For months I kept asking my hubby what he wanted to do for his 40th birthday. Go out to a fancy dinner, rent out a private room for a party, or take a trip? No, no, and no. Finally, the decision:

“I want to have everyone over for dinner and barbecue ribeye steaks and lobster tails.”

When I heard this I remember thinking, “wow, I would never choose to cook for myself and 40 friends on my own birthday. He must really love cooking.”

Hubby has always enjoyed being in the kitchen or standing over a smoking grill. We subscribed to several cooking magazines, but it wasn’t until we began getting Cook’s Illustrated that something changed. If you’ve never seen Cook’s Illustrated before, it is a thin publication that features no actual photographs of food, only artists’ drawings. Sounds rather dull until you read it. Every recipe is tested, and tested, and tested, until they have the perfect crepe, stir-fry, or pineapple upside-down cake. They also have a member’s website which has an extensive array of recipes, technique videos, and equipment reviews.

Hubby's lobster tails grilling. Photo by Ananda Dalidd

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This is going to sound completely obvious, but the reason we use Cook’s Illustrated recipes day in and day out is because they always turn out great. Not good, but great. Fantastic. Mouth watering (this is sounding like a total sales pitch). Whipping up amazing meals was never a passion of mine. Both my parents are excellent cooks, but somehow, I didn’t get that gene.  Now that I’m a mom I’m spending much more time in the kitchen and enjoying it more than I’d ever imagined. I cook with my 3-year-old every day and bonding over homemade manicotti, roasted cauliflower, and potato leek soup in an amazing way to spend an afternoon. Not only are we making healthy, made-from-scratch delights, but I’m also teaching her the techniques and joys of cooking at an early age. Oh, and maybe I do have that gene. It was just rusty from lack of use.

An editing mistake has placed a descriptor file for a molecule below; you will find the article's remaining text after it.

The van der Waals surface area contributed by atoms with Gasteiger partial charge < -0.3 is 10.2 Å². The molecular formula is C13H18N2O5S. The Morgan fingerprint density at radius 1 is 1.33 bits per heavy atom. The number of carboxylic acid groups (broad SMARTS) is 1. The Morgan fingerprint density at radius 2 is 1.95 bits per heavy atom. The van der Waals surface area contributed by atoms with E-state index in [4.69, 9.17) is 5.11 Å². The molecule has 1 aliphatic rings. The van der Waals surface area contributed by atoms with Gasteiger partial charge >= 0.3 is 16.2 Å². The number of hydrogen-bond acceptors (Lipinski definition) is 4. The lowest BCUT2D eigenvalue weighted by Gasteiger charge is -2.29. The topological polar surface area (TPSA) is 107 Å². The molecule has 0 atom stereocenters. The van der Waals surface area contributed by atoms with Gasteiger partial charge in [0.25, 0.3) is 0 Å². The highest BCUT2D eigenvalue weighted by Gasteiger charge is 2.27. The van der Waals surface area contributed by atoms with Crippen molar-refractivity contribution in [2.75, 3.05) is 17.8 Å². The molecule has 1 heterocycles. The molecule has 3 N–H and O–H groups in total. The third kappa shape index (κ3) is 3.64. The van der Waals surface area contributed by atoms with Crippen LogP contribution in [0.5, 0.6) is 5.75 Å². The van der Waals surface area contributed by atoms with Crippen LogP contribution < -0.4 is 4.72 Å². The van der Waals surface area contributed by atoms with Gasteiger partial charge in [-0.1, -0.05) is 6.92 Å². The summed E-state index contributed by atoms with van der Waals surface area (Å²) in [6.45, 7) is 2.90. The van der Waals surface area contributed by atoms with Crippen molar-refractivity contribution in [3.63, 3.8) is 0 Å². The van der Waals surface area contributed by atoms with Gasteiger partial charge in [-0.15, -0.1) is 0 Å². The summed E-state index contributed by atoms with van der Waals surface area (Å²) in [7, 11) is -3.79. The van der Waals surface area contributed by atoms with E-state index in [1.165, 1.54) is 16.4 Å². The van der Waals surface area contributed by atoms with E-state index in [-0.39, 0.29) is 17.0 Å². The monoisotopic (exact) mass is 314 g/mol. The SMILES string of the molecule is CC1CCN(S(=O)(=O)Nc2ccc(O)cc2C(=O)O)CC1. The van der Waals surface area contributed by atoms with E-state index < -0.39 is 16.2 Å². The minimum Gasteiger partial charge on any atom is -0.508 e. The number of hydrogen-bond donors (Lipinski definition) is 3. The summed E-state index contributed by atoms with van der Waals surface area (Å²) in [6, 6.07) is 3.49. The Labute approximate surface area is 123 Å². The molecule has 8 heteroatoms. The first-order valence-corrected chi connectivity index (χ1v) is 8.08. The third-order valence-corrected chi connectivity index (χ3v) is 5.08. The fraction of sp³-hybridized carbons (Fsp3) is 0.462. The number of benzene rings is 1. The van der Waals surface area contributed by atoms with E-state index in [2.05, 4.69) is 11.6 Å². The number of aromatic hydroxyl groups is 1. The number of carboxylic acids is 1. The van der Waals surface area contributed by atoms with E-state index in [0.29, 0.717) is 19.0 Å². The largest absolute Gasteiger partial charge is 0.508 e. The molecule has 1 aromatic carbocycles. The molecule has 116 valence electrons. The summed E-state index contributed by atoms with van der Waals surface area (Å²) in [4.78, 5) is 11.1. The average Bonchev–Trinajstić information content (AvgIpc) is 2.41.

We all get caught up in the stresses of life and, inevitably, home cooking seems like the first thing to go. I want to challenge you to find something that inspires YOU to cook regularly and gets you out of your comfort zone by trying new and interesting dishes. Do you have to use Cook’s Illustrated to get motivated? It worked for my family, but there’s an abundance of inspiration all around you. Maybe it comes in the form of visiting your farmer’s market, watching the Food Network, or planning cooking soirees with your girlfriends. Need more ideas? Try The New Moosewood CookbookCooking Off the Grid or your grandmother’s recipe box. The point is to find something that fires up your passion, or at least gets you to fire up the grill.

What inspires you to cook?


Disclaimer: Be Food Smart and the author of this post are not affiliated with Cook’s Illustrated in any way. All the cookbooks and highlighted items on this page link to Amazon. If you make a purchase through one of our product links, Be Food Smart receives a small commission that does not cost you. Need to buy something from Amazon? Use one of our links and anything you buy will help benefit Be Food Smart.